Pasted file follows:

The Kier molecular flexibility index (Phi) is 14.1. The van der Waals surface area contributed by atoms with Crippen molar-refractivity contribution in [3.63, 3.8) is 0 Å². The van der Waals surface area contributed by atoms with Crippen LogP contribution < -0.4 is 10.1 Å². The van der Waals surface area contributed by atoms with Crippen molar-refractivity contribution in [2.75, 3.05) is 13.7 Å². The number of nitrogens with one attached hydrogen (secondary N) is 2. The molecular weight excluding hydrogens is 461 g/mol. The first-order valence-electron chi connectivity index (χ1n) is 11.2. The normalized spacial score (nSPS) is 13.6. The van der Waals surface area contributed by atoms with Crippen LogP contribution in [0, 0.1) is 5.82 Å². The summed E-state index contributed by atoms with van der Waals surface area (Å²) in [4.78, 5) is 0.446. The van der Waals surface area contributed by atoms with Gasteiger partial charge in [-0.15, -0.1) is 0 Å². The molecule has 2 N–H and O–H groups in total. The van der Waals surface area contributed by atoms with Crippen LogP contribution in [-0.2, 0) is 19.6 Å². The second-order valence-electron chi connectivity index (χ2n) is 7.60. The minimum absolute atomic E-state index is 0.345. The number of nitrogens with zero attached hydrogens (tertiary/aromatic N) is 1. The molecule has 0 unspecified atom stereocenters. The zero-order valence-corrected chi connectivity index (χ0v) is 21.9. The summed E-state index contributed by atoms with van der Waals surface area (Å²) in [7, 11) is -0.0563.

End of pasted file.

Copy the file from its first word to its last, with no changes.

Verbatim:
The Kier molecular flexibility index (Phi) is 14.1. The van der Waals surface area contributed by atoms with Crippen molar-refractivity contribution in [3.63, 3.8) is 0 Å². The van der Waals surface area contributed by atoms with Crippen LogP contribution < -0.4 is 10.1 Å². The van der Waals surface area contributed by atoms with Crippen molar-refractivity contribution in [2.75, 3.05) is 13.7 Å². The number of nitrogens with one attached hydrogen (secondary N) is 2. The molecular weight excluding hydrogens is 461 g/mol. The first-order valence-electron chi connectivity index (χ1n) is 11.2. The normalized spacial score (nSPS) is 13.6. The van der Waals surface area contributed by atoms with Crippen LogP contribution in [0, 0.1) is 5.82 Å². The summed E-state index contributed by atoms with van der Waals surface area (Å²) in [4.78, 5) is 0.446. The van der Waals surface area contributed by atoms with Gasteiger partial charge in [-0.15, -0.1) is 0 Å². The molecule has 2 N–H and O–H groups in total. The van der Waals surface area contributed by atoms with Crippen LogP contribution in [-0.2, 0) is 19.6 Å². The second-order valence-electron chi connectivity index (χ2n) is 7.60. The minimum absolute atomic E-state index is 0.345. The number of nitrogens with zero attached hydrogens (tertiary/aromatic N) is 1. The molecule has 0 unspecified atom stereocenters. The zero-order valence-corrected chi connectivity index (χ0v) is 21.9. The summed E-state index contributed by atoms with van der Waals surface area (Å²) in [7, 11) is -0.0563.